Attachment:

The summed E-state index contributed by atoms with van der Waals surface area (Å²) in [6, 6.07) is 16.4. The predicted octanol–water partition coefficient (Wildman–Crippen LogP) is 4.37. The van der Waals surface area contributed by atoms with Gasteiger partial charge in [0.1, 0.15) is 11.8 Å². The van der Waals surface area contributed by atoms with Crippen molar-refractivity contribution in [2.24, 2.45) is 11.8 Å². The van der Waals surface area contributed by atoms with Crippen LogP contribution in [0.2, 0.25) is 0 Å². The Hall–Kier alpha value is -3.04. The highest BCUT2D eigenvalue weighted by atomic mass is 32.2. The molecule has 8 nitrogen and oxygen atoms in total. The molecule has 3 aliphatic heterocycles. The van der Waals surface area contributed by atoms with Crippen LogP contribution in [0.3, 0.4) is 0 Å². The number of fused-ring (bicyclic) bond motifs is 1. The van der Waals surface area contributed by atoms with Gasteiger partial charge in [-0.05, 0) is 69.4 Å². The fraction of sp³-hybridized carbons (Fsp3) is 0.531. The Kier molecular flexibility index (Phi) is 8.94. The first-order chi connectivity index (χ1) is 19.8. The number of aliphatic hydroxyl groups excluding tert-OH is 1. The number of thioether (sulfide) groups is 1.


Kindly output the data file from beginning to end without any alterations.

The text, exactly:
The summed E-state index contributed by atoms with van der Waals surface area (Å²) in [6, 6.07) is 16.4. The predicted octanol–water partition coefficient (Wildman–Crippen LogP) is 4.37. The van der Waals surface area contributed by atoms with Gasteiger partial charge in [0.1, 0.15) is 11.8 Å². The van der Waals surface area contributed by atoms with Crippen molar-refractivity contribution in [2.24, 2.45) is 11.8 Å². The van der Waals surface area contributed by atoms with Crippen LogP contribution in [0.2, 0.25) is 0 Å². The Hall–Kier alpha value is -3.04. The highest BCUT2D eigenvalue weighted by atomic mass is 32.2. The molecule has 8 nitrogen and oxygen atoms in total. The molecule has 3 aliphatic heterocycles. The van der Waals surface area contributed by atoms with Crippen LogP contribution in [0.3, 0.4) is 0 Å². The number of fused-ring (bicyclic) bond motifs is 1. The van der Waals surface area contributed by atoms with Gasteiger partial charge in [-0.05, 0) is 69.4 Å². The fraction of sp³-hybridized carbons (Fsp3) is 0.531. The Kier molecular flexibility index (Phi) is 8.94. The first-order chi connectivity index (χ1) is 19.8. The number of aliphatic hydroxyl groups excluding tert-OH is 1. The number of thioether (sulfide) groups is 1.